I am not a lover of time travel, but this is not full of gadgetry and science – just a mysterious portal that adds to the mystery and romance of the story.
I am also not a reader of romance unless, like Palace of the Stars, it is a part of the storyline, not the focus of the story.
I’ve always loved a mystery, adventure and intrigue and Palace of the Stars delivers these qualities in many respects – dappled with a little humour.
Michael Harker, a former policeman is staying in York, Western Australia with middle aged bookshop owner, Mari, while he convalesces. During an earthquake that shakes the shop a portal is revealed and Mike travels back to 1904.
A key character is the charming theatre owner, JT Gordon who befriends Michael and introduces him to Mae, a beautiful dancer and magician.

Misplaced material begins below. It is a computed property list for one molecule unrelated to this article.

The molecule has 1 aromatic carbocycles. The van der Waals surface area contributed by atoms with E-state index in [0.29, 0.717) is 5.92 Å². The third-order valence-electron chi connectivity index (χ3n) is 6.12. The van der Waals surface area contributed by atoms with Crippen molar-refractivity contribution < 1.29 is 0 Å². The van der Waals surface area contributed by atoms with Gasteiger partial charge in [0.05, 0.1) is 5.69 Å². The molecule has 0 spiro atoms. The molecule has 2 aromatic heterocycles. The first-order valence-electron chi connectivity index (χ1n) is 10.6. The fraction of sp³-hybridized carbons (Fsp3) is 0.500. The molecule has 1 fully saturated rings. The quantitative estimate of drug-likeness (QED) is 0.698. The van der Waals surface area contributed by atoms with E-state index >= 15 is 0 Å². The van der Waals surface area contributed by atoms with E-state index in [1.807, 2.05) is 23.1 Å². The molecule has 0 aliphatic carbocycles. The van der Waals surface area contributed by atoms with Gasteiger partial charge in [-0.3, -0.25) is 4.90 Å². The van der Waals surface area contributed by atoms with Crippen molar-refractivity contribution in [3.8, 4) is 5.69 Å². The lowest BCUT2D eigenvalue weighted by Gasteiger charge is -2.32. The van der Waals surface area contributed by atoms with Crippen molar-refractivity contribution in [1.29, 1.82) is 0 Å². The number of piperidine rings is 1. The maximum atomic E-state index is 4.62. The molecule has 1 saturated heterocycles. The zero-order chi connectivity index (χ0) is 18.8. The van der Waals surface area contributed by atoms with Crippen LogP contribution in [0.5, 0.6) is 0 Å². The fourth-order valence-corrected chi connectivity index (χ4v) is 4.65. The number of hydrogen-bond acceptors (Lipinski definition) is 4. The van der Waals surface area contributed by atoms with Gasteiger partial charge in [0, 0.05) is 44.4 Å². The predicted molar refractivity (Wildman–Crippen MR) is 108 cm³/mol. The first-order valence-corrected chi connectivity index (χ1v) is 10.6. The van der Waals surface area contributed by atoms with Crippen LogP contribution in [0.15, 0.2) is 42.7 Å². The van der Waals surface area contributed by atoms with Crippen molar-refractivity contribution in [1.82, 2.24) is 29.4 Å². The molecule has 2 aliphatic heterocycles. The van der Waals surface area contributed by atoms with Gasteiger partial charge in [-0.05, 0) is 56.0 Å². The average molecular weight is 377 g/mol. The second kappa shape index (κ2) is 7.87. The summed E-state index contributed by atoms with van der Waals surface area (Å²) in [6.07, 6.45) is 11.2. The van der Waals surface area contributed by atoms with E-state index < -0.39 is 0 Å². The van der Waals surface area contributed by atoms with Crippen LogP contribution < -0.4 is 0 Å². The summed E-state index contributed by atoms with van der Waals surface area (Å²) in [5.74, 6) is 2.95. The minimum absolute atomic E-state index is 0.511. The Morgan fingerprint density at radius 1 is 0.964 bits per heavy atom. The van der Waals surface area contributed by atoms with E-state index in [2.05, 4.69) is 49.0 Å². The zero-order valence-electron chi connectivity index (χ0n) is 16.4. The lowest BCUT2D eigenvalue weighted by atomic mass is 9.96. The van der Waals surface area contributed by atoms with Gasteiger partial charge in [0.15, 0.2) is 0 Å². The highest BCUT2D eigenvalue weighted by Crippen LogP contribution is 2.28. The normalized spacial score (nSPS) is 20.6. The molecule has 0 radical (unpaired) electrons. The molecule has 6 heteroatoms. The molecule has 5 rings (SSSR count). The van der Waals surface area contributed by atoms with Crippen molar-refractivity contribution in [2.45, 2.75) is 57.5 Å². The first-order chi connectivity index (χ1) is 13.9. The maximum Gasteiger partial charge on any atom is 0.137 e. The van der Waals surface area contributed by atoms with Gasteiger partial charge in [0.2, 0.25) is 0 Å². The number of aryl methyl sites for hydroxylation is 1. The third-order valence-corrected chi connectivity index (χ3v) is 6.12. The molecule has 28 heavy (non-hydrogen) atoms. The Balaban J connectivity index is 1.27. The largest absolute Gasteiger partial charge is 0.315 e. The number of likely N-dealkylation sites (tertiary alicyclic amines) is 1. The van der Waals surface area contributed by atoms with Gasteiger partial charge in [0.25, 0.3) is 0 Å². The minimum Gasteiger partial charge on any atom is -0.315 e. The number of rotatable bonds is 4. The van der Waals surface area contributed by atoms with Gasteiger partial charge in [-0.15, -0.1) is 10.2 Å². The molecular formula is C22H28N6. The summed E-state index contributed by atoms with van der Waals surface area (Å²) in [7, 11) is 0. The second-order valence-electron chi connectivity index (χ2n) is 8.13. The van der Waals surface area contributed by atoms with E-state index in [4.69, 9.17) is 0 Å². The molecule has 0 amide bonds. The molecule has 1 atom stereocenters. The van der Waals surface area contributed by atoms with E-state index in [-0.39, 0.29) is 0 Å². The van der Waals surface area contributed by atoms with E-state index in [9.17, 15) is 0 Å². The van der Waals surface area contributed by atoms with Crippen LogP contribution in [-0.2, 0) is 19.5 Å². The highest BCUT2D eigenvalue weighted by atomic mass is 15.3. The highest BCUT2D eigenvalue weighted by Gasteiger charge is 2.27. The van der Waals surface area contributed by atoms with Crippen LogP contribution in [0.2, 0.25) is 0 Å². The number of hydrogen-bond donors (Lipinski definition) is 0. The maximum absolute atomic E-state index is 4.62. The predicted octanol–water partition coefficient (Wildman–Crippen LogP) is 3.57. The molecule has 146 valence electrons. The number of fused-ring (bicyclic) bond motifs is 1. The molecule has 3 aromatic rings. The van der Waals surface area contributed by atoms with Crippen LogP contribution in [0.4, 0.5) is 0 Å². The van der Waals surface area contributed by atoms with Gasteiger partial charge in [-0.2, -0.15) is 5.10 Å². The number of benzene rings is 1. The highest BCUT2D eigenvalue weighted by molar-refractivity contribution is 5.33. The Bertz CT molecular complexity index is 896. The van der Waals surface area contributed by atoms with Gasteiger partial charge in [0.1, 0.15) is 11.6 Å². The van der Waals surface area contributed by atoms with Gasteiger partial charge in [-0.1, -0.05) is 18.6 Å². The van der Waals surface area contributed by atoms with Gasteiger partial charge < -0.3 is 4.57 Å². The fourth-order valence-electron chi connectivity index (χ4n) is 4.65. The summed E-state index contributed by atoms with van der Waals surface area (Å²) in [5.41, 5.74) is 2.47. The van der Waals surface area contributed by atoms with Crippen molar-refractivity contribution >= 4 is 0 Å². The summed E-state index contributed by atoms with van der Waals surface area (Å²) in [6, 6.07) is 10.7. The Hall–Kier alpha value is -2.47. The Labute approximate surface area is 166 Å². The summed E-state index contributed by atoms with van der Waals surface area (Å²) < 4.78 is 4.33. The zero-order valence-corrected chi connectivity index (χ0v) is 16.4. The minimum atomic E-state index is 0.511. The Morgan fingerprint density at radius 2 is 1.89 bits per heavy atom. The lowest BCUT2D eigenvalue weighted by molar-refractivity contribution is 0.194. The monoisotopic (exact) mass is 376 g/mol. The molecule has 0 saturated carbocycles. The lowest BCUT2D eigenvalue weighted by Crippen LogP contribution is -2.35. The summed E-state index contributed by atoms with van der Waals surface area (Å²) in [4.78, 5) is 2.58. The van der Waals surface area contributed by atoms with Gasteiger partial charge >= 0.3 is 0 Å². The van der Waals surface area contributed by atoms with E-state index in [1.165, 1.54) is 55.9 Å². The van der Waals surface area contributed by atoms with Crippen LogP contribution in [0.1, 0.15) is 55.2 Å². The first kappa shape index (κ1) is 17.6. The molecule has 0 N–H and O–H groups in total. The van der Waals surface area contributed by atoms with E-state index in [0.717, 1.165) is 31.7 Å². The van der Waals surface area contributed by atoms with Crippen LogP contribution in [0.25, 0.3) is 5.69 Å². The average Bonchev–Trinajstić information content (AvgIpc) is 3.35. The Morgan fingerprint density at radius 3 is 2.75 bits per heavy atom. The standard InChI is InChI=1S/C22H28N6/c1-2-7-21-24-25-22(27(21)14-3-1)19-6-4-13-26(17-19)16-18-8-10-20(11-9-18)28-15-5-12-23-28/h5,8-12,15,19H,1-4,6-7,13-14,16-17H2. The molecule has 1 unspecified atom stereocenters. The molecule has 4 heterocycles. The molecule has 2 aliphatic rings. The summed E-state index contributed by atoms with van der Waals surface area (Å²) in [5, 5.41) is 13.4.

Together they must solve the mystery of who is killing travellers to the gold fields before Mike returns to the present. Will Mae be willing to go with him? The ending surprised me but was historically factual.
The characters are very likeable although Michael did annoy me at the beginning, but he still had a way to go with his soul healing.
Palace of the Stars transports the reader effortlessly into the past where we meet an eclectic mix of characters. It is an enjoyable, easy to read escapist story.
This book was provided to me for free for an honest and unbiased review.
My rating 4*
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